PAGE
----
Over the past several years polemical and controversial issues related to Islam have emerged in European societies. Amidst a number of highly mediatized fundamentalist attacks, tensions have focused in recent years on debates about the wearing of headscarves, mosques being vandalized, and the integration and naturalization of immigrant populations, all of which are also mobilized by extreme right political parties.
Approximately 12-13 million of Europe’s 377 million inhabitants are Muslim (4% of the population), and most live in large cities. France has the largest population, followed by Germany, the United Kingdom and the Netherlands. These four countries have very different models with which to frame the aforementioned debates. This study examining the perceptions of Europeans in these countries on Islam had five principal findings:
That concern with Islam is present but secondary
That Muslim populations are perceived to have largely failed to integrate
That the visibility of Islam is a principal issue
That there is a general rejection of political Islam but an acceptance of private beliefs
That there are important generational differences in how Muslims integrate
Officers of Berlin’s Federal Police Department searched the offices of Germany’s extreme right-wing Nationalist Democratic Party (NPD) shortly before Christmas. The search was a reaction to the party’s xenophobic and islamophobic campaign for the Berlin state elections in September. The party used various posters that violated the dignity especially of Muslims living in Germany; one poster, for instance, showed a cartoon drawing of a woman with a headscarf, a man with a turban and a black person on a “magic carpet” with the comment “Have a nice trip home”. Furthermore, the party published an islamophobic video on their website. However, the police search for evidence against the two leading members of the party was not successful.
The search of the party’s offices in Berlin was shortly after the second attempt to ban the party altogether. Following the arrest of a former NPD member suspected of being involved in the murder of nine foreigners, the interior ministers of Germany’s 16 federal states had agreed to set up a working group to launch a new legal case against the party. Germany’s Interior Minister Friedrich explicitly articulated the aim to outlaw the party.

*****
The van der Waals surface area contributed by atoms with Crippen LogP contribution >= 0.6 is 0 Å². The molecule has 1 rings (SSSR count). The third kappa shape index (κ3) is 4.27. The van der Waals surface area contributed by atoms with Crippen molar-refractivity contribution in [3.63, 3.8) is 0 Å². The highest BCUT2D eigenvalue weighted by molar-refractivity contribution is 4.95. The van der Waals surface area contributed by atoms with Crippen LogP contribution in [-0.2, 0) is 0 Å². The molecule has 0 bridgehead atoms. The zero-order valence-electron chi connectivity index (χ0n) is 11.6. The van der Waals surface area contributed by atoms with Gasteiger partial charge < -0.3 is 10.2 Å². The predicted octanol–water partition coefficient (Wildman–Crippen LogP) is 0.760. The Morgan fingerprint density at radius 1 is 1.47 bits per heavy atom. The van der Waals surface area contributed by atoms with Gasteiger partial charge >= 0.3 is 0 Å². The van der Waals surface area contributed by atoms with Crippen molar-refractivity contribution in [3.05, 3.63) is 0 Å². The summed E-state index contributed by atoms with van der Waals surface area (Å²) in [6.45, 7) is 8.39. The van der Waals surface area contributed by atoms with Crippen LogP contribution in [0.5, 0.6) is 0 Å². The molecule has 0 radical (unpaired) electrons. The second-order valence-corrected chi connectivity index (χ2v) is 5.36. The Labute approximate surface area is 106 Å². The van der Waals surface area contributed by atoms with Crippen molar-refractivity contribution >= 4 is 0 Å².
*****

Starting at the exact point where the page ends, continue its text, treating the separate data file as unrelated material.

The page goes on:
News Agencies – December 10, 2011
The extreme right Bloc Identitaire, or Identity Bloc, has lashed out at Islam while dining on pork roast and local wine — off limits to practicing Muslims. The group, an emerging force on France’s far-right scene, likens Muslim immigrants to invaders threatening the identity of the French heartland and menacing European civilization. The movement — with a wild pig as its logo — is gaining traction through its blend of Islam-bashing and romanticizing of French rural culture.
Increasingly, it is being used as an “idea box” for the National Front, a well-established far-right party and force in European politics that could play a crucial role in French presidential elections five months away. The Bloc’s campaign against mosque building and its wine-and-pork strategies are also finding a more mainstream audience in the country.
Bloc Identitaire militants ferret out plans by Muslim communities to build mosques and campaign to stop them. An “identity guerrilla” pamphlet spells out how to raise awareness of Muslim initiatives, from mosques to halal food restaurants, and infiltrate culture or sports clubs popular with Muslims.
A report investigating polarization and radicalization across the Netherlands has named Geert Wilders’ Freedom Pary (PVV) the ‘new radical right’, a party with a national democratic ideology but without extreme right wing roots. The study, completed by four researchers at Tilburg University, notes that the party’s views on Islamisation and non-Western immigrants appear to have a discriminatory nature, the result of favoring “the familiar”. The study identifies the Freedom Party’s organization as authoritarian, not democratic. Wilders, in a comment to ANP, called the report “scandalous”.
Bernard Kouchner claims to be scandalized by the Swiss vote on minarets, calling it an “expression of intolerance.” Marine Le Pen, the vice-president of the extreme right congratulated the Swiss populace for the vote.
Jean-Paul Willaime, director of the European Institute of Religious Sciences, claims that the Swiss response is more of a secularist response to religion in the public sphere than one counter to Islam. However, he warns that it is the state and public institutions which are secular, however, not civil society. Islam, says Willaime, has become the litmus for European interrogations on identity, particularly because the vestiges of religious heritage and concern for religion still remain despite widespread secularism. Esther Benbassa, director of the Ecole pratique des hautes études (EPHE) suggests that in the era of globalization, fear creates a desire to create oneself against an Other, who today, are Muslims.
Geert Wilders’ PVV party is an ‘extreme right-wing’ grouping and a threat to social cohesion and democracy, according to a report leaked by Volkskrant. The report, which has yet to be finalized, was created by three academics for the home affairs ministry and looks at polarization and radicalism in the Netherlands.
Ministers and the researchers are still discussing the final changes. Volksrkant notes that as it now stands, the report describes the PVV as an “extreme right-wing party which is mobilizing anti-Islam sentiment and hatred of governmental system”.